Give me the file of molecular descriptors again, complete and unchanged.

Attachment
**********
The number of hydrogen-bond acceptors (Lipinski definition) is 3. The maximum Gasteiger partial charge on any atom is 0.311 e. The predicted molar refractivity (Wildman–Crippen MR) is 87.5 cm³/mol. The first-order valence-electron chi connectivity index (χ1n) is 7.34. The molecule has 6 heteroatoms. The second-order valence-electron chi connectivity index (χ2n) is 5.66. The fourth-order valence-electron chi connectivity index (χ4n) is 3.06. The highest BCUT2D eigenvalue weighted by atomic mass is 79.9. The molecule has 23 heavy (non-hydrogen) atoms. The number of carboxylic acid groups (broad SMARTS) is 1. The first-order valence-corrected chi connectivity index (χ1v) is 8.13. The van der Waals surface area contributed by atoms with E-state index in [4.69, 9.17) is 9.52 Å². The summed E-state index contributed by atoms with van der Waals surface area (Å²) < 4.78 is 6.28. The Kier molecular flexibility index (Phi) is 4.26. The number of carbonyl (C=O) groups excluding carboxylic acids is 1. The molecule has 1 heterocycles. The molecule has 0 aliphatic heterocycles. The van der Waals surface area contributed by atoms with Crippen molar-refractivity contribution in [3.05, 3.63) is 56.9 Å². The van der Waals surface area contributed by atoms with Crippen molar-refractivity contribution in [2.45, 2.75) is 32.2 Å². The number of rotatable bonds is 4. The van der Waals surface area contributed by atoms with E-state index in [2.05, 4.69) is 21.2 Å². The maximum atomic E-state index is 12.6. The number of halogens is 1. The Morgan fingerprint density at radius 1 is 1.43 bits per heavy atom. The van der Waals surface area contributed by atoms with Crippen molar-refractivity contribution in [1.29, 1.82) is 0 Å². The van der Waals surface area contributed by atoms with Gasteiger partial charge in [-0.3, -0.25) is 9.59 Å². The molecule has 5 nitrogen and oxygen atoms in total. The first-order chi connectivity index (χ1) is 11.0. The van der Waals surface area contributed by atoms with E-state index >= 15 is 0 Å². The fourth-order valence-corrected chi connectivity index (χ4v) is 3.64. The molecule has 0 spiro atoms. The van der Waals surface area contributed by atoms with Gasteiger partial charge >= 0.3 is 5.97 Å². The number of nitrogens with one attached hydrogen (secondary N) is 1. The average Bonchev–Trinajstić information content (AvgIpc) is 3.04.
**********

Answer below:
The number of hydrogen-bond acceptors (Lipinski definition) is 3. The maximum Gasteiger partial charge on any atom is 0.311 e. The predicted molar refractivity (Wildman–Crippen MR) is 87.5 cm³/mol. The first-order valence-electron chi connectivity index (χ1n) is 7.34. The molecule has 6 heteroatoms. The second-order valence-electron chi connectivity index (χ2n) is 5.66. The fourth-order valence-electron chi connectivity index (χ4n) is 3.06. The highest BCUT2D eigenvalue weighted by atomic mass is 79.9. The molecule has 23 heavy (non-hydrogen) atoms. The number of carboxylic acid groups (broad SMARTS) is 1. The first-order valence-corrected chi connectivity index (χ1v) is 8.13. The van der Waals surface area contributed by atoms with E-state index in [4.69, 9.17) is 9.52 Å². The summed E-state index contributed by atoms with van der Waals surface area (Å²) < 4.78 is 6.28. The Kier molecular flexibility index (Phi) is 4.26. The number of carbonyl (C=O) groups excluding carboxylic acids is 1. The molecule has 1 heterocycles. The molecule has 0 aliphatic heterocycles. The van der Waals surface area contributed by atoms with Crippen molar-refractivity contribution in [3.05, 3.63) is 56.9 Å². The van der Waals surface area contributed by atoms with Crippen molar-refractivity contribution in [2.45, 2.75) is 32.2 Å². The number of rotatable bonds is 4. The van der Waals surface area contributed by atoms with E-state index in [2.05, 4.69) is 21.2 Å². The maximum atomic E-state index is 12.6. The number of halogens is 1. The Morgan fingerprint density at radius 1 is 1.43 bits per heavy atom. The van der Waals surface area contributed by atoms with Crippen molar-refractivity contribution in [1.29, 1.82) is 0 Å². The van der Waals surface area contributed by atoms with Gasteiger partial charge in [-0.3, -0.25) is 9.59 Å². The molecule has 5 nitrogen and oxygen atoms in total. The first-order chi connectivity index (χ1) is 11.0. The van der Waals surface area contributed by atoms with E-state index >= 15 is 0 Å². The fourth-order valence-corrected chi connectivity index (χ4v) is 3.64. The molecule has 0 spiro atoms. The van der Waals surface area contributed by atoms with Gasteiger partial charge >= 0.3 is 5.97 Å². The number of nitrogens with one attached hydrogen (secondary N) is 1. The average Bonchev–Trinajstić information content (AvgIpc) is 3.04.